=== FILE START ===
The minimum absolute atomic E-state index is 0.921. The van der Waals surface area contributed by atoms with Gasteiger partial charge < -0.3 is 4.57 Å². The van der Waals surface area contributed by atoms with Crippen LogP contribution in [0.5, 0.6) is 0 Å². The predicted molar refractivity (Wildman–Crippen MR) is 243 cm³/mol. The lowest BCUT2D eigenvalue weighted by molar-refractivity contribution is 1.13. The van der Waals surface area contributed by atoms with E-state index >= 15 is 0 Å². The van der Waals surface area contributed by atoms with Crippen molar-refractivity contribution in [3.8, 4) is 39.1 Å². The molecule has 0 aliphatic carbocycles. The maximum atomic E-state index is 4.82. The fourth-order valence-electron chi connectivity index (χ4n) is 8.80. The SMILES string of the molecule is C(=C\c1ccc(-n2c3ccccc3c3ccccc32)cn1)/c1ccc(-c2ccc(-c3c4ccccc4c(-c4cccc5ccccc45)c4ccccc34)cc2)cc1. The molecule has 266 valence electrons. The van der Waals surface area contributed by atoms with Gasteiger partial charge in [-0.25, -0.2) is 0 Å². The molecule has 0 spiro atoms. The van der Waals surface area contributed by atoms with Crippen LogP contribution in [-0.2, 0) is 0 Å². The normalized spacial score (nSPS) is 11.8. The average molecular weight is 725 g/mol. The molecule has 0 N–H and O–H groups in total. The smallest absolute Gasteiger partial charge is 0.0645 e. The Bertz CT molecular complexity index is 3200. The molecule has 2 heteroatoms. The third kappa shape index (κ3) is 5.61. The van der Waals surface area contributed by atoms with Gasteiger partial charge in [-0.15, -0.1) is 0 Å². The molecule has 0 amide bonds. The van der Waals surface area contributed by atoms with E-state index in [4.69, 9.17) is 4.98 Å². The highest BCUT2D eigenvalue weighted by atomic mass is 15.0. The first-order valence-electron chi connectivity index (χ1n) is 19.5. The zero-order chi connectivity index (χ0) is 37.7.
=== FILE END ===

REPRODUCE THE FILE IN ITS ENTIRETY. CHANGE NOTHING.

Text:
The minimum absolute atomic E-state index is 0.921. The van der Waals surface area contributed by atoms with Gasteiger partial charge < -0.3 is 4.57 Å². The van der Waals surface area contributed by atoms with Crippen LogP contribution in [0.5, 0.6) is 0 Å². The predicted molar refractivity (Wildman–Crippen MR) is 243 cm³/mol. The lowest BCUT2D eigenvalue weighted by molar-refractivity contribution is 1.13. The van der Waals surface area contributed by atoms with E-state index >= 15 is 0 Å². The van der Waals surface area contributed by atoms with Crippen molar-refractivity contribution in [3.8, 4) is 39.1 Å². The molecule has 0 aliphatic carbocycles. The maximum atomic E-state index is 4.82. The fourth-order valence-electron chi connectivity index (χ4n) is 8.80. The SMILES string of the molecule is C(=C\c1ccc(-n2c3ccccc3c3ccccc32)cn1)/c1ccc(-c2ccc(-c3c4ccccc4c(-c4cccc5ccccc45)c4ccccc34)cc2)cc1. The molecule has 266 valence electrons. The van der Waals surface area contributed by atoms with Gasteiger partial charge in [-0.25, -0.2) is 0 Å². The molecule has 0 spiro atoms. The van der Waals surface area contributed by atoms with Crippen LogP contribution in [-0.2, 0) is 0 Å². The normalized spacial score (nSPS) is 11.8. The average molecular weight is 725 g/mol. The molecule has 0 N–H and O–H groups in total. The smallest absolute Gasteiger partial charge is 0.0645 e. The Bertz CT molecular complexity index is 3200. The molecule has 2 heteroatoms. The third kappa shape index (κ3) is 5.61. The van der Waals surface area contributed by atoms with Gasteiger partial charge in [-0.15, -0.1) is 0 Å². The molecule has 0 amide bonds. The van der Waals surface area contributed by atoms with E-state index in [4.69, 9.17) is 4.98 Å². The highest BCUT2D eigenvalue weighted by atomic mass is 15.0. The first-order valence-electron chi connectivity index (χ1n) is 19.5. The zero-order chi connectivity index (χ0) is 37.7.